A Proper Person to be Detained

My new book is up for pre-order on various sites, including Waterstones so do have a browse - especially if you're interested in all kinds of things, including family history in general, the Irish migrants who fled hunger and privation to become 'hands' in industrial cities, the treatment of women in Victorian Britain, discrimination and poverty, prison conditions, law and order - and murder.

When I began this project a couple of years ago, I didn't intend for it to be quite as relevant as it seems to have become. I simply set out to research and write about a family mystery: who murdered my Irish great great uncle John in Leeds, on Christmas Day in 1881; did the murderer really, as some family members believed, get away with it - and what happened afterwards?

It wasn't simple at all though. It was difficult and complicated and harrowing and tragic, especially for those left behind. I made unexpected discoveries, and sometimes it seemed as though each one was more distressing than the last.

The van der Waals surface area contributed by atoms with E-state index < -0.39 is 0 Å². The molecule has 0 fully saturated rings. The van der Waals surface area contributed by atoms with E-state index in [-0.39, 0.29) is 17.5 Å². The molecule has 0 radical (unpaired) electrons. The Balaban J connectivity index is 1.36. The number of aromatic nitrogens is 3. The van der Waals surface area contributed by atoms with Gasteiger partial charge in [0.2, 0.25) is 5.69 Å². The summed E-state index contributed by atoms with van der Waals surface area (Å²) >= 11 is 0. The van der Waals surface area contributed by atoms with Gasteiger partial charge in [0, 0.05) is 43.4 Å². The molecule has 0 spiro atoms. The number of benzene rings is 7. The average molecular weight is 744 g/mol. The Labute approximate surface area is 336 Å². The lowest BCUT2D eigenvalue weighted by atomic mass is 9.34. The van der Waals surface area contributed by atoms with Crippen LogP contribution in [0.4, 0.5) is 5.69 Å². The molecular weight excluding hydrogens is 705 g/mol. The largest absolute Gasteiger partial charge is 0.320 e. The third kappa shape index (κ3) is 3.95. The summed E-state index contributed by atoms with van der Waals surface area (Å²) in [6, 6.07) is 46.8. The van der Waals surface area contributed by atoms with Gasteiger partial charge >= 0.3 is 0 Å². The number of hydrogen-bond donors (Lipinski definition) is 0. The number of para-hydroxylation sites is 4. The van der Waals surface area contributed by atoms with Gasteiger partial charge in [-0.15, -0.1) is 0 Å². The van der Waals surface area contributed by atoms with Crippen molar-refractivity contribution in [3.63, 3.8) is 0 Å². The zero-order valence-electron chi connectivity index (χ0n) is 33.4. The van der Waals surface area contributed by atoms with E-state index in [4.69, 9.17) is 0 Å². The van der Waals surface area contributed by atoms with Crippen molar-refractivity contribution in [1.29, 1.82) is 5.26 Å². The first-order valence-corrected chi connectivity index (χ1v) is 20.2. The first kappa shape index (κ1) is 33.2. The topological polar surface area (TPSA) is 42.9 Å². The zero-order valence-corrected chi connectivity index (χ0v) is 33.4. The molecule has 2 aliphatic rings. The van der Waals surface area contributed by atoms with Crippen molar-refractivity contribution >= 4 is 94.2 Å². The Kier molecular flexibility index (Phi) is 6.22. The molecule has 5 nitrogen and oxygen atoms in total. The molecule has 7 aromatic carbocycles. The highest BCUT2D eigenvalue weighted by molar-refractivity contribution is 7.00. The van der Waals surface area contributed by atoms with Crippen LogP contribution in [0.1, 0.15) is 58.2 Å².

If you love researching your family history, and are the kind of researcher who wants to know more than the bald names and dates - if you are fascinated by the stories that lie beneath the surface - then this is the book for you. I think almost all of us, embarking on this kind of research, will uncover more than we bargained for and often, those discoveries will be profoundly distressing.

This book also stands alone as an exploration of a true crime: what led up to it, how and why the murder came about - and what happened afterwards in terms of justice and imprisonment.

And finally, it is a very personal reflection on the part that migration, poverty and prejudice have played in my personal history: the extraordinary confluence of the varied influences and experiences that have helped to make me what I am today.

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